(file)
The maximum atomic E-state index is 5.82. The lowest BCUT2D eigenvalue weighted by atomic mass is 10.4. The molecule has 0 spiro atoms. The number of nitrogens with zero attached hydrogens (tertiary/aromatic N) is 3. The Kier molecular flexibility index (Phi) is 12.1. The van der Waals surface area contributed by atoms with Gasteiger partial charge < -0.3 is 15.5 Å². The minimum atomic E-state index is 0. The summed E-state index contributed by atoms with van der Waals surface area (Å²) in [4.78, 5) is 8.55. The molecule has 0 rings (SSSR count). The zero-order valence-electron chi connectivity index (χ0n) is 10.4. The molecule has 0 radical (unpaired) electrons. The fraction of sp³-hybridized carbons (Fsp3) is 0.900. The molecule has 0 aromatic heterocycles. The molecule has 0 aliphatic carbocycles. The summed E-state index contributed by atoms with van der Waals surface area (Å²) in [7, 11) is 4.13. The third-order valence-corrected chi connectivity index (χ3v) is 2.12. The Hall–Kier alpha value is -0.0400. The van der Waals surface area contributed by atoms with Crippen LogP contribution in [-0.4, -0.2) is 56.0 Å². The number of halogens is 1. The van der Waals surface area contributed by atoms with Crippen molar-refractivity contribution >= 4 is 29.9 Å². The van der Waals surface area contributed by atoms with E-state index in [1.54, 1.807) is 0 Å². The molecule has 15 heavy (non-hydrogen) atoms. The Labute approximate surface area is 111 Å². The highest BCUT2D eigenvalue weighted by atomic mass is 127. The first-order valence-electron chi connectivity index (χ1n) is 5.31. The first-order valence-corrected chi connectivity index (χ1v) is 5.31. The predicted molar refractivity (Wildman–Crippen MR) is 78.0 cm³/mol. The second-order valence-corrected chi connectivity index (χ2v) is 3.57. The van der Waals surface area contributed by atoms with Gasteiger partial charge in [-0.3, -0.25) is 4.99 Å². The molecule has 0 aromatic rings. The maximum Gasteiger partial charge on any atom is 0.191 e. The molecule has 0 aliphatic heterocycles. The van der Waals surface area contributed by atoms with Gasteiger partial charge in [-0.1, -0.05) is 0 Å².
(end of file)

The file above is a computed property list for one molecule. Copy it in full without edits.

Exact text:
The maximum atomic E-state index is 5.82. The lowest BCUT2D eigenvalue weighted by atomic mass is 10.4. The molecule has 0 spiro atoms. The number of nitrogens with zero attached hydrogens (tertiary/aromatic N) is 3. The Kier molecular flexibility index (Phi) is 12.1. The van der Waals surface area contributed by atoms with Gasteiger partial charge < -0.3 is 15.5 Å². The minimum atomic E-state index is 0. The summed E-state index contributed by atoms with van der Waals surface area (Å²) in [4.78, 5) is 8.55. The molecule has 0 rings (SSSR count). The zero-order valence-electron chi connectivity index (χ0n) is 10.4. The molecule has 0 radical (unpaired) electrons. The fraction of sp³-hybridized carbons (Fsp3) is 0.900. The molecule has 0 aromatic heterocycles. The molecule has 0 aliphatic carbocycles. The summed E-state index contributed by atoms with van der Waals surface area (Å²) in [7, 11) is 4.13. The third-order valence-corrected chi connectivity index (χ3v) is 2.12. The Hall–Kier alpha value is -0.0400. The van der Waals surface area contributed by atoms with Crippen LogP contribution in [-0.4, -0.2) is 56.0 Å². The number of halogens is 1. The van der Waals surface area contributed by atoms with Crippen molar-refractivity contribution >= 4 is 29.9 Å². The van der Waals surface area contributed by atoms with E-state index in [1.54, 1.807) is 0 Å². The molecule has 15 heavy (non-hydrogen) atoms. The Labute approximate surface area is 111 Å². The highest BCUT2D eigenvalue weighted by atomic mass is 127. The first-order valence-electron chi connectivity index (χ1n) is 5.31. The first-order valence-corrected chi connectivity index (χ1v) is 5.31. The predicted molar refractivity (Wildman–Crippen MR) is 78.0 cm³/mol. The second-order valence-corrected chi connectivity index (χ2v) is 3.57. The van der Waals surface area contributed by atoms with Gasteiger partial charge in [-0.3, -0.25) is 4.99 Å². The molecule has 0 aromatic rings. The maximum Gasteiger partial charge on any atom is 0.191 e. The molecule has 0 aliphatic heterocycles. The van der Waals surface area contributed by atoms with Gasteiger partial charge in [-0.1, -0.05) is 0 Å².